NEW YORK (Reuters) - Airline passengers in New York welcomed stricter safety rules that went into effect on Monday, especially in light of last week's interception of U.S.-bound parcel bombs sent from Yemen.
The rules, originally prompted by the September 11, 2001 attacks but delayed by privacy concerns, require airlines to collect a passenger's full name, date of birth and gender on all flights to and from U.S. airports.
The program is aimed at ensuring that passengers on the "no fly" list are kept off planes -- and that innocents are not wrongly barred from flying. It is meant to prevent airlines from issuing a boarding pass if the information is incomplete.
Passengers interviewed at New York's John F. Kennedy airport overwhelmingly supported the rules, which major airlines had largely been implementing anyway before their formal introduction.
"What happened last week shows that terrorists would still like to attack an airplane. It's scary, so whatever precautions they feel like taking, I'm OK with," said Lawrence Varner, 75, a retiree who had just arrived from Tennessee.
One package was found on a United Parcel Service cargo plane at East Midlands Airport, north of London, on Friday. The other bomb was discovered in a computer printer cartridge in a parcel at a FedEx facility in Dubai.
"I don't think people should complain, especially given the fact that there have been recent plots against airplanes in the news, like that one last week," said Daniel Metz, 37, a bar owner.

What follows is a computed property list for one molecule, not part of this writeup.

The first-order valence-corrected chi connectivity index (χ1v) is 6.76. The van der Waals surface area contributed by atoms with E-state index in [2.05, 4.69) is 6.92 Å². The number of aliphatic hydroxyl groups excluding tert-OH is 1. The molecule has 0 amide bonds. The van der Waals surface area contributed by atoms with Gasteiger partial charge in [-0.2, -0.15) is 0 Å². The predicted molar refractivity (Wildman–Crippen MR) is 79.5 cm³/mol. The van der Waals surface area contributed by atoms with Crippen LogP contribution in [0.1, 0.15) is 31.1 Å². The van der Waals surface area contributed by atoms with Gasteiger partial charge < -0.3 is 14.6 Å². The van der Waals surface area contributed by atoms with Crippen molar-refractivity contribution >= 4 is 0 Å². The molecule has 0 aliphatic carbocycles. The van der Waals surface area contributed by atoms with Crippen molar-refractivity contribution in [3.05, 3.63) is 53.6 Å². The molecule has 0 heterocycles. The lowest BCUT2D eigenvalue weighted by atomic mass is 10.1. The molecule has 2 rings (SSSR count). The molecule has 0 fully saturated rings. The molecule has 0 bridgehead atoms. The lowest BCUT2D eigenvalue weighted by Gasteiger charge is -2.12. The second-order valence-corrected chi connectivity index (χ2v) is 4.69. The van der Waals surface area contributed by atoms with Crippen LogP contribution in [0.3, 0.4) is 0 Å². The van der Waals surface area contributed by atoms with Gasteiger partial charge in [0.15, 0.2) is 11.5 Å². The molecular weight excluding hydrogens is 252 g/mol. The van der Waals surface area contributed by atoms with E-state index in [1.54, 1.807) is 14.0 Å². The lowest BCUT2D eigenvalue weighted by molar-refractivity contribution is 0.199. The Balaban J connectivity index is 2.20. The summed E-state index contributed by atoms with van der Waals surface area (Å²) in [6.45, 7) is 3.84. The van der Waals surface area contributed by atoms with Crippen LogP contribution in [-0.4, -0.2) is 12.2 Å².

"These things are probably necessary. Terrorists are still trying to attack, and that needs to be made difficult for them," added Rosie Duarte, 28, who is unemployed.
The new rules, called Secure Flight, were established as part of the recommendations of the 9/11 Commission, which investigated the attacks of September 11, 2001. It was coincidental that they came into effect days after last week's incidents.
"I'm not worried about the no-fly list or having to provide information. It's the ones that they don't know about, at all, that concern me. None of the 9/11 hijackers were on a no-fly list," said Bryan Pettit, 30, a teacher.
Trade groups representing major airlines say carriers already comply with Secure Flight rules and expect no disruption for travelers.
Far less popular were "body scanners," the advanced imaging technology in use at 65 airports in the United States. Passengers who fear an invasion of privacy can opt for a pat-down search instead.
"I'm not comfortable with either the pat down or the scan," said James Carol, 29, a lawyer from San Francisco. "They're only giving us two bad options and finding out which we dislike less."
Reporting by Bernd Debusmann Jr.; Writing by Daniel Trotta; Editing by David Storey